All the windows and external doors have had to be replaced. Boilers also - although due to the excellent insulation they're hardly needed. Floors in bathrooms and kitchens - untreated chipboard sitting on polystyrene, so any spilt water that gets to it ruins it. Water system with a header tank in the bathroom rather than roof void, so no possibility of a shower without re-plumbing. Plasterboard with no skim - so just try taking off wallpaper. All the front pathways now an obstacle course. Rear fences rotten - if they didn't get blown down. And the most stupid positioning of light switches and sockets you've ever seen. Poor sound insulation in the flats, although the houses aren't too bad. Oh - and all the garage doors have needed replacing too.
And they're tiny inside. Sod the low heating costs - I'll stick to my space - and a house that's simple to fix as needed.
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With an old house, chips in paintwork, rough edges, pipes running down the wall all seem to look nice ! In a new house, if the finish isn't perfect, it's going to look pretty poor. I've not seen many new houses where the finish has been acceptible, never mind perfect.
Personally I don't like walls that flex when you lean on them...scares me. And I prefer to have an individual house...something I've not seen on a new development (apart from at christmas when your nextdoor neighbour covers his house with lights :-) )
Friends have made a packet out of buying new builds off plan..but I get the impression you need to sell quick and be prepared to move frequently to do that...before the next phase of development on the estate downgrades your house to "the older style of build".
Friends of mine live in a 20yr new house...I don't think the argument that old houses suffer from years of bodged surface jobs flies judging by the things they've found.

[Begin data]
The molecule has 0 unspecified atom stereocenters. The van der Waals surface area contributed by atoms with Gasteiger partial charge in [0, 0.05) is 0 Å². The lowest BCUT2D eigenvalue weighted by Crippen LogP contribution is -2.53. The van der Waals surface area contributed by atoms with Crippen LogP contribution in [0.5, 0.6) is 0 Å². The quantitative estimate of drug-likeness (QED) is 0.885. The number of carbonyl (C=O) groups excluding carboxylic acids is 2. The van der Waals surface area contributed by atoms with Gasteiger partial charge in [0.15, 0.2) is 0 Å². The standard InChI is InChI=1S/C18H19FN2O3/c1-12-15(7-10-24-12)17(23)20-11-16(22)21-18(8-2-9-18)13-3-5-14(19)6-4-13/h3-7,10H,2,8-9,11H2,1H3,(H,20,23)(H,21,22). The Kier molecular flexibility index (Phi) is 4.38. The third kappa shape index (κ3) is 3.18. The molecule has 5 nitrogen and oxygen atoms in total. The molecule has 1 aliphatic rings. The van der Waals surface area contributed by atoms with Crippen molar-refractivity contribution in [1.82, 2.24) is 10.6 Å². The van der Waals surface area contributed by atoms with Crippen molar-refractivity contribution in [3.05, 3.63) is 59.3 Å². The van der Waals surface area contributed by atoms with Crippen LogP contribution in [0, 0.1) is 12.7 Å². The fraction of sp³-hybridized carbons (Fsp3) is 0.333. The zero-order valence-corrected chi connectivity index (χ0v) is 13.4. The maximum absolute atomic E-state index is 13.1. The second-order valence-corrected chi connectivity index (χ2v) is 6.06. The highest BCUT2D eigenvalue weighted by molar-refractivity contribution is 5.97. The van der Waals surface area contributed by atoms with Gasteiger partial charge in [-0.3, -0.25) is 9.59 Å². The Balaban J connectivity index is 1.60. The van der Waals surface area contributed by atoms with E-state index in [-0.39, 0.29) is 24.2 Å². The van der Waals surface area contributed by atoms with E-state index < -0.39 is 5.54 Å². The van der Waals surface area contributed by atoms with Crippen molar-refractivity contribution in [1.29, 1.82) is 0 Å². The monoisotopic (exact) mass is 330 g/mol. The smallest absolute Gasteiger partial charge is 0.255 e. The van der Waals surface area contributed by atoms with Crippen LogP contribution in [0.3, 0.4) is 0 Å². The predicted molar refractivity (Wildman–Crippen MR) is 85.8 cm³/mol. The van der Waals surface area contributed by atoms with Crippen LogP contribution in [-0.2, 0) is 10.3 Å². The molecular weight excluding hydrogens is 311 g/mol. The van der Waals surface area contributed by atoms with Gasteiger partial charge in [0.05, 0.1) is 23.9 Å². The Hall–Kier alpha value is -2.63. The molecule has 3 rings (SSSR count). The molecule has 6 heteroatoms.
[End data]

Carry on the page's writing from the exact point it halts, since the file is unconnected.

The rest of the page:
Anyone know what the design life of new builds is nowadays ? probably depends on the developer I know, but I heard 50yrs is what they're designing to now..
I'd always go for an old house...but things to check 1) open the kitchen cupboards like I didn't. THe carcasses were half the size of the doors :-) 2) Get an electrical check done. It's like 30-50 quid. 3) Take a look around the house perimeter and look for the damp proof course and whether any patios/next door neighbours are bridging it. If it is bridged, you can rectify easily, but the plaster may already be damaged. 4) pick at the mortar whilst your walking around...is it crumbling ? 5) knock every single wall inside with your knuckle from the bottom to the top. If the plasteres blown, that'll make redecorating difficult, messy, and a longer job. 6) get into the loft and look around the chimney stack inside...any damp getting in ? Any light showing through ? 7) try to open all the windows and check the outside sills especially in corners..any rot ? 8) check that there's guttering all the way around the house...drive past when it's raining if you can ! that'll show you if/were water is dripping and you can go back and check those walls more closely. 9) look at the consumer unit...how many fuses in there ? if there's 4, then that'll be the two ring mains and two lighting circuits...where's any external floodlighting being powered from ? what kitchen appliances are plugged into sharing that ring main ? There's likely to be some new wiring required if you plan to refurb the kitchen. 10) look at drainage..where does all the water from the roof end up ? any patios/surfaces slooping towards the house ? any drainage betwen the surface and the house ?